This was before the advent of CGI. When the filming day arrived, the cameraman and I went down on ropes to about fifty feet below the top, and we set the camera position and made sure all the attachments and wire arrangements that would secure Sidney regardless of whether he held on or not and we checked everything was prepared and safe. As we were doing this, one of the helicopters flew in and the 1st AD radio’d down to us that ”Sidney had arrived’ and was ready for camera. I replied, ”Great wire him up and send him down.” That meant he would be put into a safety harness hidden inside his clothing, a safety wire was attached and he would climb down the ladder we had built into the rockface, hidden from the camera.
The camera operator and I were both hanging from wires, and we waited for Sidney to appear coming down the rock face towards us. And we waited some more. 5 minutes went by, then ten. I radio'd up, ”What’s happening?” ”I think you’d better come up” was the reply. This was something of a performance of course, it meant getting off the wire, onto the ladder, then re-wiring again for the climb up. Anyway, five minutes later I climbed over the edge and saw Sidney sitting on a large flat rock, not far from the helicopter and some way back from the precipitous edge. He was sitting quietly, alone. So I went over and sat down beside him. We both stared at the mountains for a while. Eventually, he spoke up, in his usual calm, quiet voice. He said,
- ”You know when Jeffrey sent me this script, I really liked it a lot. A very good story set in a beautiful place. But I also knew that it would be impossible to actually film it in the mountains, it was all too difficult to do in the real mountains, in the actual Rockies. so the big vistas would be done by a 2nd unit, and we would be shooting in Los Angeles, right at the studio, on sets. Just down the road from my home. Because no one in their right mind would come out here with a film crew... No one! And that thing there... (He pointed over his shoulder to the helicopter) That thing which I had never been in before today, and will never go in again after I get off this mountain... would be no part of my Life. So I’m not going down the rockface, I’m not even going to go over and stand on the edge... We’re going to shoot this on the stage like regular people."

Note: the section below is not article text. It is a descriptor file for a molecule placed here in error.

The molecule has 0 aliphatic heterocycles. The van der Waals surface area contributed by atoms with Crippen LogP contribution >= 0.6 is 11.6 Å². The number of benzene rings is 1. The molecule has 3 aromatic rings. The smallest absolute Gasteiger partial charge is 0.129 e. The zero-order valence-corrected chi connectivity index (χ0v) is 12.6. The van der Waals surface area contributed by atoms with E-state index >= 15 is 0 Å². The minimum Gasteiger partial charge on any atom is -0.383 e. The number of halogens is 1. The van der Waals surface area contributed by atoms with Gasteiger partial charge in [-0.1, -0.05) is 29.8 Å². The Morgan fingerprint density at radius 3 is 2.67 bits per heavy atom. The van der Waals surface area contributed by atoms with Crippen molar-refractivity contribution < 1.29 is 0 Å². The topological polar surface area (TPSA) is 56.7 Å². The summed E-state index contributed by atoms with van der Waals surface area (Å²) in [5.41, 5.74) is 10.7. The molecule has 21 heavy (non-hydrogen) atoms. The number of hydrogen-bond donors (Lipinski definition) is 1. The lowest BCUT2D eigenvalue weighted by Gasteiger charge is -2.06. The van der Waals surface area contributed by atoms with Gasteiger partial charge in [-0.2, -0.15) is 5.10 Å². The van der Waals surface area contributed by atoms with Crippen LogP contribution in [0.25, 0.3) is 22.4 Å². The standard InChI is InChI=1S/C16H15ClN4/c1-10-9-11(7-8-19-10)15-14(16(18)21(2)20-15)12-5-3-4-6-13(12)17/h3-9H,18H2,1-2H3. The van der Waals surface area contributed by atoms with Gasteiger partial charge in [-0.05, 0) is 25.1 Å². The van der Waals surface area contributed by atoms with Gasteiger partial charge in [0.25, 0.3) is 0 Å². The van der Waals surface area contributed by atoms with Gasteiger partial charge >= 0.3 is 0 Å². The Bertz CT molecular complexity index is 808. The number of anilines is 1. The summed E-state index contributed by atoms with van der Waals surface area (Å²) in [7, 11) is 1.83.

And that’s what we did, just those few shots of Sidney on the rockface. Everything we done in those mountains. So Anders, there you have it. That’s the story Sidney told me, and I tend to believe what he says. He took the film because it meant shooting close to home and he liked the script.
Being a director himself, did you feel he was more hands-on in the making of the movie compared to other actors who doesn't have that experience being behind the camera provides? Did his experience as a director make it more difficult or easier for you to give him directions?
Being a director himself makes Sidney a particularly thoughtful and helpful person on the set. For the director, he knows exactly what you are dealing with and how to make your life as easy and pleasant as possible. Sidney is wonderfully prepared, gracious and thoughtful to his fellow actors. He does everything he can to make life easier for the director.